Caleb Hanie was bad. Awful. Sometimes egregiously horrible.
But then, what’d you expect from a guy who hadn’t thrown a pass all season?
Hanie threw three interceptions and so many other bad passes against the Raiders. High, wide, low, you name it. Fittingly, Hanie was bad down to the end when he faked like he was turfing a ball, but got cute, and was called for intentional grounding, and that’s how this aggravating 25-20 loss ended.
The offensive line protected Hanie. He had time to make throws. He had time that Jay Cutler would kill for. If only Hanie’s accuracy was as good.
The defense gave him every chance. Julius Peppers had two sacks, and Amobi Okoye and Henry Melton had one each. Corey Graham grabbed his second interception in as many games since replacing injured nickel back D.J. Moore. Lance Briggs delivered a big hit on Michael Bush inside the 5 to save a touchdown. The defense had limited Oakland to six field goals and 1-for-12 on third down before finally caving with four minutes to go.
And so, this was back to the bad, old days of awful offense and praying for the defense and special teams to score.
Imagine how easily the Bears would’ve won with a healthy Cutler. Imagine how easily the Bears would’ve won with a decent Hanie. It looked like spring training where the hitting was ahead of the Bears’ pitching.
Quick, someone tell Hanie that late, high and wide over the middle is no way to go through the NFL.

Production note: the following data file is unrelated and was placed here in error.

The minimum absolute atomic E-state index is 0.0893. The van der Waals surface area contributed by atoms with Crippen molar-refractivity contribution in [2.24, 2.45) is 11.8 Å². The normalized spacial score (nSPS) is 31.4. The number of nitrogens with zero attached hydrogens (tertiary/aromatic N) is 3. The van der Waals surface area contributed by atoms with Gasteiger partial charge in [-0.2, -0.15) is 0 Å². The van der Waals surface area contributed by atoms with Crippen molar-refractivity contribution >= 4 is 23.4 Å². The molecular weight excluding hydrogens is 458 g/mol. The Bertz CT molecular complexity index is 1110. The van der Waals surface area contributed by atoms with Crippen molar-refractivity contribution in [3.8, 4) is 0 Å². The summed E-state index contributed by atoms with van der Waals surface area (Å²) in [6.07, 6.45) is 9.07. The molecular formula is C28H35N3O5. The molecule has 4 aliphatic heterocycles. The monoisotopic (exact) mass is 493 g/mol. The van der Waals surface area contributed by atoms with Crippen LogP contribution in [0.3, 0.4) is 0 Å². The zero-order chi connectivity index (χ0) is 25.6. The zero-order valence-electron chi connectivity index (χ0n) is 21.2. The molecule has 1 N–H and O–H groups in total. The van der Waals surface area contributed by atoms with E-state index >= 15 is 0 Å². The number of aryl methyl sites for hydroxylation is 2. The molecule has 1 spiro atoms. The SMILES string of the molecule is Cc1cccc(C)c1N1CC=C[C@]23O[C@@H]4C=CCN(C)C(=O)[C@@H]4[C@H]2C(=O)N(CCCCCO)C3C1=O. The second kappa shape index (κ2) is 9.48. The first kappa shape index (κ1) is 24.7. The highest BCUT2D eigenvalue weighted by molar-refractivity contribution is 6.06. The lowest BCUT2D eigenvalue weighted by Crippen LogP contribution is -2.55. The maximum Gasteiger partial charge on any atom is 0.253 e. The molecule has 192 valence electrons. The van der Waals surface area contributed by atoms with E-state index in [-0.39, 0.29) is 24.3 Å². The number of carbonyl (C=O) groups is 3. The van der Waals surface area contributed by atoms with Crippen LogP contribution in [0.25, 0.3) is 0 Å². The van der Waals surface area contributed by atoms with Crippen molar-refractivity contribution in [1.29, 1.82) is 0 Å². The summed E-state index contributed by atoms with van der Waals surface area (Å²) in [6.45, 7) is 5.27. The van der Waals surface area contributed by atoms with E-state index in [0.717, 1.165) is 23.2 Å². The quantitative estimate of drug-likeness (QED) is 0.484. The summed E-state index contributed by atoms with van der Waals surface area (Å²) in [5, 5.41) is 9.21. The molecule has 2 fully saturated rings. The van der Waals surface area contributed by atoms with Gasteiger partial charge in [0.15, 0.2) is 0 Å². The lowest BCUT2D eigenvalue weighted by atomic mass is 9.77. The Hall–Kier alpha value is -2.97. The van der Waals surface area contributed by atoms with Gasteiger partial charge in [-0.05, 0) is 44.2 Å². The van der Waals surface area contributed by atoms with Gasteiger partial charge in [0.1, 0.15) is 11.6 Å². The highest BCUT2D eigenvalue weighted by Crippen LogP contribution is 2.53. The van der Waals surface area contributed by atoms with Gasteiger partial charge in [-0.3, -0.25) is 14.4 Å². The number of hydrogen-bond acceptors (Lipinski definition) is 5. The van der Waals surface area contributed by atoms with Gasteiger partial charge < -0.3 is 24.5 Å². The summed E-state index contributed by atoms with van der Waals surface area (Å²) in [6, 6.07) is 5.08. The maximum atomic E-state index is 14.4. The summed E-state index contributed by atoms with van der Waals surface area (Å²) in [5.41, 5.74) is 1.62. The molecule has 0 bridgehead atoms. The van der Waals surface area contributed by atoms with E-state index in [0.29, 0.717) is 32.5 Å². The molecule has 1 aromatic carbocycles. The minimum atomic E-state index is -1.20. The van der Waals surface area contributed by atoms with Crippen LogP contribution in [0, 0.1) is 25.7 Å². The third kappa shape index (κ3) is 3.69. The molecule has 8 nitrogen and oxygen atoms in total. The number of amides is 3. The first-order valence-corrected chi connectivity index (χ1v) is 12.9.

Hanie talked a nice game afterward. He said he was amped up early. He thought he settled in later. Not really, but if he believes it, OK. Whatever works for you, pal.
Hanie proved to be the high-risk/high-reward quarterback who threw two interceptions and one touchdown in the loss to Green Bay in the NFC Championship Game. He beat a Raiders blitz to hit Johnny Knox for a score and scrambled to buy time before hitting Kellen Davis in the end zone.
But the interceptions were killers. Mind-boggling in some cases. This didn’t figure to be a game Hanie could win on the road against an aggressive defense. His job was not to lose it, but the guy who said he didn’t want to be a “game manager’’ couldn’t manage it.
Hanie said he has to learn from his mistakes, and if so, he’ll need to stay after school all week.
He’ll also need some help. Play-calling, for one thing, especially in the red zone. A throwback screen that Cutler can’t execute very well, and Mike Martz has Hanie trying it?
Matt Forte and Marion Barber gained 122 yards on 22 carries, a 5.6 average that seemed to be worth riding to minimize Hanie’s chances of losing the game while also giving the defense a chance to win it.
Hanie could use some hands, too. His receivers can’t drop gimmes. They have to hold onto passes in the same zip code as their routes.
But you know what? It’s not that big of a deal.
Yeah, it’s an ugly loss, one that makes you abandon all hope, but this was a game the Bears could afford to lose.
Despite Sunday’s mess, the Bears still hold the top wild-card playoff spot. What’s more, they still have three cupcakes at home, which would get them the 10 wins they figure to need to make the postseason.
Hanie got a tuneup. The coaching staff got a tuneup with Hanie. It’s not so bad if you think of it that way and believe Hanie can be put in position to play better against a worse team.
Kansas City comes here next week. That’s a win. That has to be a win.Copyright © 2015, Los Angeles Times